# Analytical Structure Characterization and Stability Analysis for a General Class of Mamdani Fuzzy Controllers

Chapter
Part of the Studies in Fuzziness and Soft Computing book series (STUDFUZZ, volume 317)

## Abstract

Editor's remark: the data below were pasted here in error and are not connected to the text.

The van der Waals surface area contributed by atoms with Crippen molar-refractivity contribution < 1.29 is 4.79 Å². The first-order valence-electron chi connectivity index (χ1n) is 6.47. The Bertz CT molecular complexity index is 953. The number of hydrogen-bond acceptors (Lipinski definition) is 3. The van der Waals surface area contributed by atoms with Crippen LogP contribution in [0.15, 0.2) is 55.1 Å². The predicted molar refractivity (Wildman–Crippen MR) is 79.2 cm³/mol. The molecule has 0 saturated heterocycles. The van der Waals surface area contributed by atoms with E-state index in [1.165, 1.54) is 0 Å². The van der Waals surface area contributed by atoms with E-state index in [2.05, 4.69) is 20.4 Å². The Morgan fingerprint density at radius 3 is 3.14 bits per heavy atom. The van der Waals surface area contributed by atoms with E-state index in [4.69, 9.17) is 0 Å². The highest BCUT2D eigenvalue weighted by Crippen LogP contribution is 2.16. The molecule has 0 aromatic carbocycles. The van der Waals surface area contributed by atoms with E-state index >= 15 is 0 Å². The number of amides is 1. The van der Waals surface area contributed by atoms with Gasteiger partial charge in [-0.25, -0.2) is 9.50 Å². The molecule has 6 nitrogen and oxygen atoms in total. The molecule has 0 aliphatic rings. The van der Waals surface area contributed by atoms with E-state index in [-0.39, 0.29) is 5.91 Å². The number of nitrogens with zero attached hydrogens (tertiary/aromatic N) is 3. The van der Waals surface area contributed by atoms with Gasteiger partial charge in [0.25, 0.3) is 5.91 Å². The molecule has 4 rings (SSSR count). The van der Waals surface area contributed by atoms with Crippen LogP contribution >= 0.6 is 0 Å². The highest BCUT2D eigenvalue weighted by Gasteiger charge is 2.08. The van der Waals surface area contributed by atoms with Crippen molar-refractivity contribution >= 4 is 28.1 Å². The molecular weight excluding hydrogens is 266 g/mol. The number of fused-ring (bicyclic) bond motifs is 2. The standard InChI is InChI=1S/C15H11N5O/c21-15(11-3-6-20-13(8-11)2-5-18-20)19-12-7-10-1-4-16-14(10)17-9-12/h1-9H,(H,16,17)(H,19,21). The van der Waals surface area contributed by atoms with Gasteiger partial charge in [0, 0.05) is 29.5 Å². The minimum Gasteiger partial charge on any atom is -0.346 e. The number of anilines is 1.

Stability of a fuzzy control system is closely related to the analytical structure of the fuzzy controller, which is determined by its components such as input and output fuzzy sets and fuzzy rules. We first characterize the mathematical input–output structure of fuzzy controllers and then utilize the structure characteristics to advance stability analysis. We study how the components of a general class of Mamdani fuzzy controllers dictate the controller’s input–output relationship. The controllers can use input fuzzy sets of any types, arbitrary fuzzy rules, arbitrary inference methods, either Zadeh or the product fuzzy logic AND operator, singleton output fuzzy sets, and the centroid defuzzifier. We theoretically prove that regardless of the choices for the other components, if and only if Zadeh fuzzy AND operator and piecewise linear (e.g., trapezoidal or triangular) input fuzzy sets are used, the fuzzy controllers become a peculiar class of nonlinear controllers with the following interesting characteristics: (1) they are linear with respect to input variables; (2) their control gains dynamically change with the input variables; and (3) they become linear controllers with constant gains around the system equilibrium point. These properties make the fuzzy controllers suitable for analysis and design using conventional control theory. This necessary and sufficient condition becomes a sufficient condition if the product AND operator is employed instead. We name the fuzzy controllers of this peculiar class type-A fuzzy controllers. Taking advantage of this new structure knowledge, we have established a necessary and sufficient local stability condition for the type-A fuzzy control systems. It can be used not only for the stability determination, but also for practically designing a type-A fuzzy control system that is at least stable at the equilibrium point even when model of the controlled system is mathematically unknown. Three numerical examples are provided to demonstrate the utility of our new findings.

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